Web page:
WATERLOO --- Bob Speed is finally getting his GED, more than 50 years after dropping out of high school.
The 70-year-old Dunkerton man will be joined by his 21-year-old grandson, Danny Johnson, in receiving the GED diploma Thursday. They are among 154 people who have completed the program in the past year. Fifty-one others also are going through the graduation ceremony at Hawkeye Community College's Tama Hall. Two other family pairs have completed the GED in the past year, including a brother and sister and a mom and son.
Both men say the support of the other was necessary to get through their studies and pass the five General Educational Development tests required for the diploma. "I was the math teacher, he was the English teacher," Speed said, laughing. They also credited the help of long-time HCC Metro Center instructor Jeanie Steffey.
The two hatched the plan to earn GEDs after Johnson, a Minnesota native, moved in with his grandparents.
"Dan came to live with us in January," Speed said. "Grandma said, 'If you guys really aren't busy this winter, you should go down and get your GEDs.'"
Speed agreed, as long as Johnson joined him.
"I thought it would be a good opportunity for me and Grandpa to get it done," Johnson said.
The pair were so dedicated to their task from the time they started studying in February that their classmates called them "the twins."
"We went seven weeks and we went four hours a day, five days a week," Speed said. "We had a goal that we wanted to get done this year and make the graduation." Students had to pass the tests in math, science, history, reading and writing by May 10 to go through the ceremony.
Johnson said preparing for the tests was "a little nerve-wracking now and then. I struggled with the math part. I lost sleep over it, I'll tell you that."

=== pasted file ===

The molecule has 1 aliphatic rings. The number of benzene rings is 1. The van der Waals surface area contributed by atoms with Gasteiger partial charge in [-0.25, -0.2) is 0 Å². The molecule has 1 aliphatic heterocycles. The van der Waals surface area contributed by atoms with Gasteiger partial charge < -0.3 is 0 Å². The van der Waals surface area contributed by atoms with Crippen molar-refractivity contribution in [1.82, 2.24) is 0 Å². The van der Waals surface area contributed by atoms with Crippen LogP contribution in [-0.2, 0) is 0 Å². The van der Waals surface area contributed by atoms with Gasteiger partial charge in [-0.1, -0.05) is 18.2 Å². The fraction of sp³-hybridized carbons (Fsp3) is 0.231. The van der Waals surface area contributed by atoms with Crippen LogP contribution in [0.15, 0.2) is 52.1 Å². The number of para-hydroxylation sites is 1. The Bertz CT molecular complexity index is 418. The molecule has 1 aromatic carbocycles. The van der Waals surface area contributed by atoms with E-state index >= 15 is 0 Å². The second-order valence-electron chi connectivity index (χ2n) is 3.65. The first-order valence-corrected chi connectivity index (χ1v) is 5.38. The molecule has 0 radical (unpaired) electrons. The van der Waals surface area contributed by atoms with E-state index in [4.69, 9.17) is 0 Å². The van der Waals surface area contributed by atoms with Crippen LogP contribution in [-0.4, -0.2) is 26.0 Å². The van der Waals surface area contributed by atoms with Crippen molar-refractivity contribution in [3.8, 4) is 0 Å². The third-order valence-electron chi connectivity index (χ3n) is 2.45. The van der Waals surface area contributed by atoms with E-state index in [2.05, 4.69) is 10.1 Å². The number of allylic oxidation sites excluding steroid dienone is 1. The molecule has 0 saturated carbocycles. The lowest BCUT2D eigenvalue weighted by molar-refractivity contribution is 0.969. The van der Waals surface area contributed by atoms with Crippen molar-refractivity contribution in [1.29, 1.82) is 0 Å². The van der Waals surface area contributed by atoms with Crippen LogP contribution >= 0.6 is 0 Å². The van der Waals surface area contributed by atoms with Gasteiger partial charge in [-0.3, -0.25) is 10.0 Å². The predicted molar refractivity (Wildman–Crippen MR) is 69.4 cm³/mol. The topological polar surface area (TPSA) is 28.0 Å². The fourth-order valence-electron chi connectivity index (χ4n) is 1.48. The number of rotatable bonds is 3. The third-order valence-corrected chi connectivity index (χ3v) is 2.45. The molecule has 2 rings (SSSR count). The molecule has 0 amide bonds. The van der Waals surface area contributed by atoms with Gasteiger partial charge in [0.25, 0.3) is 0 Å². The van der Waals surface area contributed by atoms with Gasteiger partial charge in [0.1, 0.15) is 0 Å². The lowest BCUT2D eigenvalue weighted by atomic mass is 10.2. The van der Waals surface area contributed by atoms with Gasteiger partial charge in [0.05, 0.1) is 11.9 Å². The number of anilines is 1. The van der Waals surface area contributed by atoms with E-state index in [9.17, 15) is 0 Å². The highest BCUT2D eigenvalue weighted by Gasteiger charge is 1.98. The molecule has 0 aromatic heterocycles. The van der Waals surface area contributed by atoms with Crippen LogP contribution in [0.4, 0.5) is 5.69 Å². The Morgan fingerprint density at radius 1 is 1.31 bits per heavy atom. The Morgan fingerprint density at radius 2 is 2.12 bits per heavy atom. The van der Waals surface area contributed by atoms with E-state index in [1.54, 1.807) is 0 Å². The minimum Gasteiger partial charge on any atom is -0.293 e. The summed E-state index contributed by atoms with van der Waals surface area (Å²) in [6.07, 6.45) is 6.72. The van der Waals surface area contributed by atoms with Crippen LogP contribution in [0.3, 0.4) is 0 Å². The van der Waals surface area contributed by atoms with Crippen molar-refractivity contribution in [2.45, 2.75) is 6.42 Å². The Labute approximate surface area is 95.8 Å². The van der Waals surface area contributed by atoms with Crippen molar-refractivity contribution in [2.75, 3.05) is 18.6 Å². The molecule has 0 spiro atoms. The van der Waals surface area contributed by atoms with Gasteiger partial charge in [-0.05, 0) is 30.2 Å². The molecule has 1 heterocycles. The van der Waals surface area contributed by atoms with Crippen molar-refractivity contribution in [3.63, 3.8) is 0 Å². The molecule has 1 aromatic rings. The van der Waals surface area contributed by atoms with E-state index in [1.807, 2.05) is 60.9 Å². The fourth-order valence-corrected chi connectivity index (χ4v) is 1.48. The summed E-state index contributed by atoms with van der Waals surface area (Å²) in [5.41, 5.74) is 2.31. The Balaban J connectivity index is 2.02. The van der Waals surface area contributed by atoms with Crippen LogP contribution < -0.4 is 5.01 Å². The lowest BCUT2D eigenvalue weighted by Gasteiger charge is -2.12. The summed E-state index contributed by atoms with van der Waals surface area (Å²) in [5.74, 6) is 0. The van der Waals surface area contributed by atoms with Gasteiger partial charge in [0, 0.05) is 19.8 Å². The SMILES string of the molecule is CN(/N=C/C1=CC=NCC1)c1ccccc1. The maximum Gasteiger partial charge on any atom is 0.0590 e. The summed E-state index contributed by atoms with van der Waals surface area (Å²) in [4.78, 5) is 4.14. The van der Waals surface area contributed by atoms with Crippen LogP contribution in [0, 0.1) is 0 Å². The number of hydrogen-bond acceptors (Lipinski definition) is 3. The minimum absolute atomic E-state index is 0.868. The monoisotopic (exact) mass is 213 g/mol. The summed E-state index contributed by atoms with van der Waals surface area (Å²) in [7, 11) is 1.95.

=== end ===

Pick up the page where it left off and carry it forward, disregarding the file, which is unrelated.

"Reading and writing were my weakest points," Speed added. "It was a challenge to get it out, to get it on paper and do your best."
That didn't stop him from running a business for 35 years as a concrete contractor, which grew to 65 employees. "Whenever I wrote a letter for my business, I always had the secretary check it over to make sure the spelling was right," he said.
"Fifty-two years ago it was a lot easier without a GED than it is today," said Speed, who dropped out of Dunkerton High School. "You could pretty much get a job without a high school education at that time."
He got into the concrete business after five years of working at the Rath meat packing plant in Waterloo. Eventually, he relocated to Minneapolis, where his concrete business flourished for 30 years. Speed and his wife retired to Dunkerton in 2007.
Johnson knew he needed to make the time to get his GED.
"I've worked odd jobs, and I've found it's a lot easier to get your foot in the door with an education," he said.
Someday, Johnson hopes to train as a mechanic. For the time being, though, he's putting in applications for a job so he can start making money.
Speed said he felt a lot of self-satisfaction in completing his GED.
"I've always been kind of a self-motivated individual and I just finally got that part done," he said.